Native American Nationalism and Nation Re-building

Past and Present Cases

Edited by Simone Poliandri

Subjects: Indigenous Studies
Series: SUNY series, Tribal Worlds: Critical Studies in American Indian Nation Building, SUNY Press Open Access
Paperback : 9781438460680, 222 pages, January 2017
Hardcover : 9781438460697, 222 pages, May 2016

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Table of contents

Larry Nesper and Brian Hosmer

Nationalism and Nation Re-building in Native North America
Simone Poliandri

1. Building on Native Sovereignty: From Ethnic Membership to National Citizenship
Sebastian Felix Braun
2. The Antics of Anticipation in an Odyssey of Self-Rule
Jackie Grey

3. The Mi’kmaw Path to First Nationhood: A Roadmap, Some Strategies, and a Few Effective Shortcuts
Simone Poliandri

4. The Boundaries of Indigenous Nationalism: Space, Memory, and Narrative in Hualapai Political Discourse
Jeffrey P. Shepherd

5. Courting the Nation: Articulating Potawatomi Nationhood at the Indian Claims Commission
Christopher Wetzel

Conclusion: The Push for Change Continues
Wanda Wuttunee

Presents an interdisciplinary analysis of the recent developments of Native American nationalism and nationhood in the United States and Canada.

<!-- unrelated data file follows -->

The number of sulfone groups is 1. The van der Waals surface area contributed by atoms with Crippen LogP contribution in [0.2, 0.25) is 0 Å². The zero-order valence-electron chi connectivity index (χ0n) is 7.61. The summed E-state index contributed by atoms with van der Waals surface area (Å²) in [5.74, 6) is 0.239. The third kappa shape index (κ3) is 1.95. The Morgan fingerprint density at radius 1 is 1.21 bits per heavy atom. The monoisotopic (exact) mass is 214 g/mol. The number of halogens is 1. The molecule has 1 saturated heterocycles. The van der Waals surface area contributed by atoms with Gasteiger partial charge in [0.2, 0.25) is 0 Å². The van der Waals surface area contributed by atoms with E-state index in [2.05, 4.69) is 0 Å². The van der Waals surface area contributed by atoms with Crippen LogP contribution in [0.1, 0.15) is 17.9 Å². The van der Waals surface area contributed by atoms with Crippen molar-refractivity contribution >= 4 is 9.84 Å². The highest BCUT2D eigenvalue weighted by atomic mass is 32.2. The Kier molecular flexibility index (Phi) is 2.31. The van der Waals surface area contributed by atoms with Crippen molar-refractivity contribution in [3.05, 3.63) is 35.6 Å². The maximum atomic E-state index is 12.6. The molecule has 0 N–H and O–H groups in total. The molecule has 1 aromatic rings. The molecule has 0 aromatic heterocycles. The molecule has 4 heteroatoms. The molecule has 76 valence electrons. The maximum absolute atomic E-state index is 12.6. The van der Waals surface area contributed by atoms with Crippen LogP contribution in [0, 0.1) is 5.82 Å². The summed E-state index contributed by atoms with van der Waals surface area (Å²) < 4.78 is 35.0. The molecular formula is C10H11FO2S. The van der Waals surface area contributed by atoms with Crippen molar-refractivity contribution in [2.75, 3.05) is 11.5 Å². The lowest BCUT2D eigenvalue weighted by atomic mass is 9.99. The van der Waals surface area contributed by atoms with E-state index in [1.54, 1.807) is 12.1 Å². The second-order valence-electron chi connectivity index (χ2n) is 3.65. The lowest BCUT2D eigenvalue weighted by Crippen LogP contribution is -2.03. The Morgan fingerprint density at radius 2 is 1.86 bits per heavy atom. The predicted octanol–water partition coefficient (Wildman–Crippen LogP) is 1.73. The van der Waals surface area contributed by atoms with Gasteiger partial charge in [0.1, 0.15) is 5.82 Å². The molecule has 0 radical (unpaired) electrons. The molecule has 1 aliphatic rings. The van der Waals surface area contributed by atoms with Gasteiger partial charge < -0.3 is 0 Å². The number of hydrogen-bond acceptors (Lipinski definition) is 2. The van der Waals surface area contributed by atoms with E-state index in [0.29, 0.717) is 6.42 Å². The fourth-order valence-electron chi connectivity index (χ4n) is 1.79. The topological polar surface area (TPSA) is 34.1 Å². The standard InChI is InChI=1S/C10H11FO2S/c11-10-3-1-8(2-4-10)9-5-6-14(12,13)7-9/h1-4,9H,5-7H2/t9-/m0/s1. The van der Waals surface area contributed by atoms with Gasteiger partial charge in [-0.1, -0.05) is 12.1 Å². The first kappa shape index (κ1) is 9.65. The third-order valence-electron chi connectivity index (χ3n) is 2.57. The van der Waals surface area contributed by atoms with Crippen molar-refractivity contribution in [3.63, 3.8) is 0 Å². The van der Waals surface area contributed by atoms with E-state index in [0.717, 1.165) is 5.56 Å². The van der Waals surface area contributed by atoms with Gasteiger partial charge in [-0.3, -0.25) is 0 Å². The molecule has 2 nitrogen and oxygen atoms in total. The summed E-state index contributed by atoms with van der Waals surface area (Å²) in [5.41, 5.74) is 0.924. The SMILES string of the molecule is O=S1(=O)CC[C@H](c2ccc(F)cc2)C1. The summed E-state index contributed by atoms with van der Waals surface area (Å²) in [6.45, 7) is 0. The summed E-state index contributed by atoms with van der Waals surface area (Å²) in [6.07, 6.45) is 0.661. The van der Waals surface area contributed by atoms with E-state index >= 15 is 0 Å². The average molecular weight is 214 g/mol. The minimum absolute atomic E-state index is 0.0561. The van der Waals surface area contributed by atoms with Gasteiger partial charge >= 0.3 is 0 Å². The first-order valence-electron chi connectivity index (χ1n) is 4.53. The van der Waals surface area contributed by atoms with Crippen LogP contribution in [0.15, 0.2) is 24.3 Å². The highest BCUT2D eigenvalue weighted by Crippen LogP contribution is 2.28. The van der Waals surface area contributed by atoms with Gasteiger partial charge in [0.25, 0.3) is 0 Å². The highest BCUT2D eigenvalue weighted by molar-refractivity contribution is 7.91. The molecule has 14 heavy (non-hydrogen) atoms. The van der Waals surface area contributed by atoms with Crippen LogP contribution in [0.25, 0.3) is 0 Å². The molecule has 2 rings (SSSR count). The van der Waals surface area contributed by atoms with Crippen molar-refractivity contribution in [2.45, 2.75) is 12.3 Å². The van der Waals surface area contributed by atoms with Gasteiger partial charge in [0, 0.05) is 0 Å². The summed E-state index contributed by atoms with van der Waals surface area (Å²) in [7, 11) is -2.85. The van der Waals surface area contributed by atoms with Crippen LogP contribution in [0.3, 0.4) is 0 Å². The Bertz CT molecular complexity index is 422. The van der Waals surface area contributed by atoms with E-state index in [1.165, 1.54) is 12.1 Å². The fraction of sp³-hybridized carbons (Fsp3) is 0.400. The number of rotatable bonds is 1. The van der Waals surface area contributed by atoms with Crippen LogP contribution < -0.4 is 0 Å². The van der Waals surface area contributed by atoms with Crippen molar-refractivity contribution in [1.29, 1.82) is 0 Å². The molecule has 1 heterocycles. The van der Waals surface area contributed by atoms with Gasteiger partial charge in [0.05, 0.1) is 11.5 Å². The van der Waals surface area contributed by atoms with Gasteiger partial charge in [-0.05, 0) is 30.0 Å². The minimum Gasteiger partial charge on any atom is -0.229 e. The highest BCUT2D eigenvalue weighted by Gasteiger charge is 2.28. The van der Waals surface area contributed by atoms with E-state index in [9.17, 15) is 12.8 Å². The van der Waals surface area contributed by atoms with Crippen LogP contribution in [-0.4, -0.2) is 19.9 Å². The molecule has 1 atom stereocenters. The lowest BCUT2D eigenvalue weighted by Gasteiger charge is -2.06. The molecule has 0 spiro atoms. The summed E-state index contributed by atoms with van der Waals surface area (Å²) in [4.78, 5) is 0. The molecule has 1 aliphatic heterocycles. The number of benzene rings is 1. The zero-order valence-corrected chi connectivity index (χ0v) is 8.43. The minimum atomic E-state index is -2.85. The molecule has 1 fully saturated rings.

Bringing together perspectives from a variety of disciplines, this book provides an interdisciplinary approach to the emerging discussion on Indigenous nationhood. The contributors argue for the centrality of nationhood and nation building in molding and, concurrently, blending the political, social, economic, and cultural strategies toward Native American self-definitions and self-determination. Included among the common themes is the significance of space—conceived both as traditional territory and colonial reservation—in the current construction of Native national identity. Whether related to historical memory and the narrativization of peoplehood, the temporality of indigenous claims to sovereignty, or the demarcation of successful financial assets as cultural and social emblems of indigenous space, territory constitutes an inalienable and necessary element connecting Native American peoplehood and nationhood. The creation and maintenance of Native American national identity have also overcome structural territorial impediments and may benefit from the inclusivity of citizenship rather than the exclusivity of ethnicity. In all cases, the political effectiveness of nationhood in promoting and sustaining sovereignty presupposes Native full participation in and control over economic development, the formation of historical narrative and memory, the definition of legality, and governance.

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Simone Poliandri is Assistant Professor of Anthropology at Bridgewater State University and author of First Nations, Identity, and Reserve Life: The Mi'kmaq of Nova Scotia.